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OptOut Hooky alloy hardtail swaps drops to fit any mountain bike axle standard

OptOut Hooky hardtail affordable aluminum alloy mountain bike with modular dropouts thru-axle Boost singlespeed
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If on the fence about ditching your current mountain bike wheels, but would really like to Boost your trail riding with a new more capable hardtail, the OptOut Hooky might be for you. Using a modular sliding set of dropouts, the Hooky can swap from QR to thru-axles, regular to Boost spacing, and geared to single speed setups – all in a trail-ready aluminum hardtail that won’t break the bank.

OptOut Hooky hardtail mountain bike w/ modular dropouts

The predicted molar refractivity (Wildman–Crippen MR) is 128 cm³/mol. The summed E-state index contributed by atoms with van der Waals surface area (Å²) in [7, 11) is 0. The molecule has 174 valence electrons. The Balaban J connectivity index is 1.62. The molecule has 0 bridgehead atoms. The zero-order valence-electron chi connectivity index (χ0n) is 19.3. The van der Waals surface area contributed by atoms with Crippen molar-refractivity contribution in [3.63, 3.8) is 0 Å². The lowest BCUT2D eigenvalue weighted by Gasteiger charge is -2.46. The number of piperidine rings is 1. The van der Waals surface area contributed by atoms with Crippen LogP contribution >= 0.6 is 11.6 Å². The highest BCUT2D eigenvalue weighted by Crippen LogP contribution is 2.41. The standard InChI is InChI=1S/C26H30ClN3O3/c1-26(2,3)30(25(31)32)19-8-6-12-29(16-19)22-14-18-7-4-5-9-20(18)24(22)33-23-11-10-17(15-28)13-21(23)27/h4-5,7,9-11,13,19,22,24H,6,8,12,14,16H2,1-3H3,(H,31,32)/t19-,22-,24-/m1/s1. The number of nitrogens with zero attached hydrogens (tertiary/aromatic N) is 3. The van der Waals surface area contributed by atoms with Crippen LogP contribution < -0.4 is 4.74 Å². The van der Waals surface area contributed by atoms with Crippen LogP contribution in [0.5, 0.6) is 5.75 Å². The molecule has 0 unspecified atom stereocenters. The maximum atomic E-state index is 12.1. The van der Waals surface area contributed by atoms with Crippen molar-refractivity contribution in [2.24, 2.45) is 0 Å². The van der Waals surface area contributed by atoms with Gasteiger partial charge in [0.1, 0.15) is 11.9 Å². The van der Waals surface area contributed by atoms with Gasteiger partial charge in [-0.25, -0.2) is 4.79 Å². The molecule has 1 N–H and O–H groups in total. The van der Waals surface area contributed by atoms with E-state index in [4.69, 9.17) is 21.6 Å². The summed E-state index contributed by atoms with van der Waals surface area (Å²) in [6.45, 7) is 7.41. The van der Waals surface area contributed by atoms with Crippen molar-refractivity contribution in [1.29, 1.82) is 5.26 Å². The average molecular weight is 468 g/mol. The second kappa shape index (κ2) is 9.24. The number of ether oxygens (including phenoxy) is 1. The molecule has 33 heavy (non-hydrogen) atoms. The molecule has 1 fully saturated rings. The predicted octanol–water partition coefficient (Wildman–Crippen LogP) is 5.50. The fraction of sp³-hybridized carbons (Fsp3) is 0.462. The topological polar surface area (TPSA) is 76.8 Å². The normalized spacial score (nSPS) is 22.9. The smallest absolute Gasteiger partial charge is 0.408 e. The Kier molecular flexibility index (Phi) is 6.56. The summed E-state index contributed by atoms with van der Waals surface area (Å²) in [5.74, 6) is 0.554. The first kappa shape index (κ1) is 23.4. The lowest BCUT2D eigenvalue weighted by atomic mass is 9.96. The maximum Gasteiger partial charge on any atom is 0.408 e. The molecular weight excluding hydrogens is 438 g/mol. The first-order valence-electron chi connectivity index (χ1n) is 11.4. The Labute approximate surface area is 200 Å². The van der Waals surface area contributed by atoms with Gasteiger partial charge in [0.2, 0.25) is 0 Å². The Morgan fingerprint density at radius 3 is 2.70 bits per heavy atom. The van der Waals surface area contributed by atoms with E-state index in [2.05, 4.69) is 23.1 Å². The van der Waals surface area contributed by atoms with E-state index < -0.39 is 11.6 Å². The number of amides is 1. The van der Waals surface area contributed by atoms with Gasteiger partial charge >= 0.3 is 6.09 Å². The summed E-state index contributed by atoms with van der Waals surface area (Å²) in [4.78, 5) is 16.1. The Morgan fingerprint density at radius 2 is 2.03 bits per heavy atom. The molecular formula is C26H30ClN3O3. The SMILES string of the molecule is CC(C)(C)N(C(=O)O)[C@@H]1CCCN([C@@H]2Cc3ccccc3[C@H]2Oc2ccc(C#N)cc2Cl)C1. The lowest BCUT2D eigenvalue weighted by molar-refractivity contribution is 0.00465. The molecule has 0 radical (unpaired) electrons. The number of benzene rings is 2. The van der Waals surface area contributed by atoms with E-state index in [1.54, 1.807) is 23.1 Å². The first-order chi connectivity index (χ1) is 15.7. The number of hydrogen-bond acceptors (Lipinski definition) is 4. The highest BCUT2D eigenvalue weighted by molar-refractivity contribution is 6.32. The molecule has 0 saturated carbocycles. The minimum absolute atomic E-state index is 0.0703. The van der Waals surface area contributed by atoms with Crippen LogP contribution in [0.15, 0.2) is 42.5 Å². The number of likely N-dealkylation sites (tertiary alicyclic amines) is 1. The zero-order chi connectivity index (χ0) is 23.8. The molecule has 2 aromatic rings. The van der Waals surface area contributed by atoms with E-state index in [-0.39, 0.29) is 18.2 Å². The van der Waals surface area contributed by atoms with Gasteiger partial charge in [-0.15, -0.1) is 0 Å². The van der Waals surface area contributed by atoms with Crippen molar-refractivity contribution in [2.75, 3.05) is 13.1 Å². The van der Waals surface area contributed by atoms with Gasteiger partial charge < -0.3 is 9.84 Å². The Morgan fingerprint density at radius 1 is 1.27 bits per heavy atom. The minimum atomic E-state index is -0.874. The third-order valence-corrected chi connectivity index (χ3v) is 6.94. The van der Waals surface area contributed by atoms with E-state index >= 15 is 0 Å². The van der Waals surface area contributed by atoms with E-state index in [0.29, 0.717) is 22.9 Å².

OptOut Hooky hardtail affordable aluminum alloy mountain bike with modular dropouts thru-axle Boost singlespeed
courtesy OptOut

OptOut Cycles is a relatively new bike maker based in Lawrence, Kansas, but has origins in another company we knew well. A few years ago the current owners of OptOut bought out the old Soul Cycles which made the Dillinger – a 29er we tested back in the day. What carried over to the new brand was experience designing & sourcing adaptable mountain bikes. Now that evolves again with the new Hooky – a hardtail to ease you decision on how to build up an affordable trail hardtail.

Hooky Tech Details

OptOut Hooky hardtail affordable aluminum alloy mountain bike with modular dropouts thru-axle Boost singlespeed

The OptOut Hooky is maybe the ultimate hardtail for the indecisive, offering more flexibility than you’re likely to find elsewhere. The key to the success of the Taiwanese produced 6061 Aluminum frame is its modular sliding SwitchBack dropouts.